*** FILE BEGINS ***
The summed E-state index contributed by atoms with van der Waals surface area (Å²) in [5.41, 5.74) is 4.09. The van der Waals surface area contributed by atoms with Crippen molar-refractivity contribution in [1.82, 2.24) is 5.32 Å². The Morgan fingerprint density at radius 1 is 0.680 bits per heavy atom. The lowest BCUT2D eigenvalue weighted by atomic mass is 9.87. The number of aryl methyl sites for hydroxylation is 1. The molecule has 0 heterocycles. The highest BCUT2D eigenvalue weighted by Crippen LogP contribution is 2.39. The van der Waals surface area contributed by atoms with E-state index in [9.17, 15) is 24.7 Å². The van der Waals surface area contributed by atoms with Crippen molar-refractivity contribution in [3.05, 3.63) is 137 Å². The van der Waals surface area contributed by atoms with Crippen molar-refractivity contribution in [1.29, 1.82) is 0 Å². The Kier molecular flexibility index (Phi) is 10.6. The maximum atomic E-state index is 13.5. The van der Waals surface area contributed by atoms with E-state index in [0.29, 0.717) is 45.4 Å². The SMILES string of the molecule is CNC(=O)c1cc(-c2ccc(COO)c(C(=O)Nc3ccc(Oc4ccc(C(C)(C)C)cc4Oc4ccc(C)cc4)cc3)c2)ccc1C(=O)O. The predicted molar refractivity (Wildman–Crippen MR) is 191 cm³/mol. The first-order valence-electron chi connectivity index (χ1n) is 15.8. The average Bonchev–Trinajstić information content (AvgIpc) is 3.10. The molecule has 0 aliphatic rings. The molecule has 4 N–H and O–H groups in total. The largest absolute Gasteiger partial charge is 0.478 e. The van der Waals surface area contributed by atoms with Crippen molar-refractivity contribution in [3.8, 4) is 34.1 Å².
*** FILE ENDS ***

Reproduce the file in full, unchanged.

The summed E-state index contributed by atoms with van der Waals surface area (Å²) in [5.41, 5.74) is 4.09. The van der Waals surface area contributed by atoms with Crippen molar-refractivity contribution in [1.82, 2.24) is 5.32 Å². The Morgan fingerprint density at radius 1 is 0.680 bits per heavy atom. The lowest BCUT2D eigenvalue weighted by atomic mass is 9.87. The number of aryl methyl sites for hydroxylation is 1. The molecule has 0 heterocycles. The highest BCUT2D eigenvalue weighted by Crippen LogP contribution is 2.39. The van der Waals surface area contributed by atoms with E-state index in [9.17, 15) is 24.7 Å². The van der Waals surface area contributed by atoms with Crippen molar-refractivity contribution in [3.05, 3.63) is 137 Å². The van der Waals surface area contributed by atoms with Crippen molar-refractivity contribution in [1.29, 1.82) is 0 Å². The Kier molecular flexibility index (Phi) is 10.6. The maximum atomic E-state index is 13.5. The van der Waals surface area contributed by atoms with E-state index in [0.29, 0.717) is 45.4 Å². The SMILES string of the molecule is CNC(=O)c1cc(-c2ccc(COO)c(C(=O)Nc3ccc(Oc4ccc(C(C)(C)C)cc4Oc4ccc(C)cc4)cc3)c2)ccc1C(=O)O. The predicted molar refractivity (Wildman–Crippen MR) is 191 cm³/mol. The first-order valence-electron chi connectivity index (χ1n) is 15.8. The average Bonchev–Trinajstić information content (AvgIpc) is 3.10. The molecule has 0 aliphatic rings. The molecule has 4 N–H and O–H groups in total. The largest absolute Gasteiger partial charge is 0.478 e. The van der Waals surface area contributed by atoms with Crippen molar-refractivity contribution in [3.8, 4) is 34.1 Å².